China says foreign reserves not political `weapon`
China on Wednesday tried to allay concern about the political impact of its USD 2.5 trillion foreign reserves, saying they are not a "nuclear weapon" to control other nations.
Beijing: China on Wednesday tried to allay concern about the political impact of its USD 2.5 trillion foreign reserves, saying they are not a "nuclear weapon" to control other nations and its vast holdings of US Treasury debt "should not be politicized."
In the second in a series of statements this week on its
handling of the reserves, the foreign exchange agency said its
investments are judged on economic grounds. It expressed hope
they would be beneficial for China and the countries where it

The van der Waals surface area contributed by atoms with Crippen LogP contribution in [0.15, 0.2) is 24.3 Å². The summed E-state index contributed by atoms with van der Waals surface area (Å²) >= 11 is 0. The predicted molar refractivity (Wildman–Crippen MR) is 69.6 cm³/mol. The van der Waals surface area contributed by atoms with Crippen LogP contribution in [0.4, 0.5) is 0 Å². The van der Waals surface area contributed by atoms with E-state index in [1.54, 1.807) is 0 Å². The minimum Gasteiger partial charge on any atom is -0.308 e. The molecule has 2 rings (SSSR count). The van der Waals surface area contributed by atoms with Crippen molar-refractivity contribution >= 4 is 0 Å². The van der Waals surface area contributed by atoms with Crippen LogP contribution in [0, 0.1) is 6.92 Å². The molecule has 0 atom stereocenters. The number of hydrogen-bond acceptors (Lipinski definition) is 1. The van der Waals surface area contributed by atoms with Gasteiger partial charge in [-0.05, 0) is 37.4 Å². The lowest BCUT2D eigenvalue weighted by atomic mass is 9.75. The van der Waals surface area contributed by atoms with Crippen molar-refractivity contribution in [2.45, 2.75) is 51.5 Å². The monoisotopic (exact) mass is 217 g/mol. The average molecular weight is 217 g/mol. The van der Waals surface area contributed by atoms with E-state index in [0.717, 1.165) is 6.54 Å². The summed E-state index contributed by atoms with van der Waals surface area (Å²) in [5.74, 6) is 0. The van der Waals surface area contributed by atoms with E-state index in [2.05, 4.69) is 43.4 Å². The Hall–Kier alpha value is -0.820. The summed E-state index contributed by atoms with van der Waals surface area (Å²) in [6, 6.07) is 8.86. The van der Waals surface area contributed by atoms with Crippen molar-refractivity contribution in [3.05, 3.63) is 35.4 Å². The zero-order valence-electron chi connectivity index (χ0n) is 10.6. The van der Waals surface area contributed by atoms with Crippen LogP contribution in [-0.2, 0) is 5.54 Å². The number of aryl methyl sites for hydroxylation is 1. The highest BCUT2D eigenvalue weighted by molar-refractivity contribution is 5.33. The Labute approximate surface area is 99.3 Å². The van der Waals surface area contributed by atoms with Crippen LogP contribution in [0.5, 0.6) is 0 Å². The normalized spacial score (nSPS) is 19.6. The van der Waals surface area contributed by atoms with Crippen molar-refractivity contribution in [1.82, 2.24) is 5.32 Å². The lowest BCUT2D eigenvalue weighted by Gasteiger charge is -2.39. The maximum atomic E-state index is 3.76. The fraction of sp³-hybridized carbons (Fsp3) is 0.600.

The statement appeared to be an attempt to defuse
concerns in the United States and elsewhere over whether
Beijing might threaten to sell off Treasurys or other holdings
to punish them in political disputes. China is Washington`s
biggest foreign creditor, with just over USD 900 billion
invested in Treasurys.
In a question-and-answer format, the statement asked,
"Are China`s foreign reserves a `secret weapon` or a `nuclear
weapon`?" The reply said China is a responsible long-term
investor and "doesn`t seek the power to control recipients of
The statement said the US bond market is an important
part of China`s reserves. It said Beijing will adjust its
holdings according to market performance and said they "should
not be politicized."
Echoing earlier appeals by Chinese leaders, it called on
Washington and other governments to follow prudent economic
policies to protect the value of Beijing`s investments.
The statement also ruled out a shift to increasing
China`s holdings of gold, saying prices fluctuate too much and
the global supply is too small.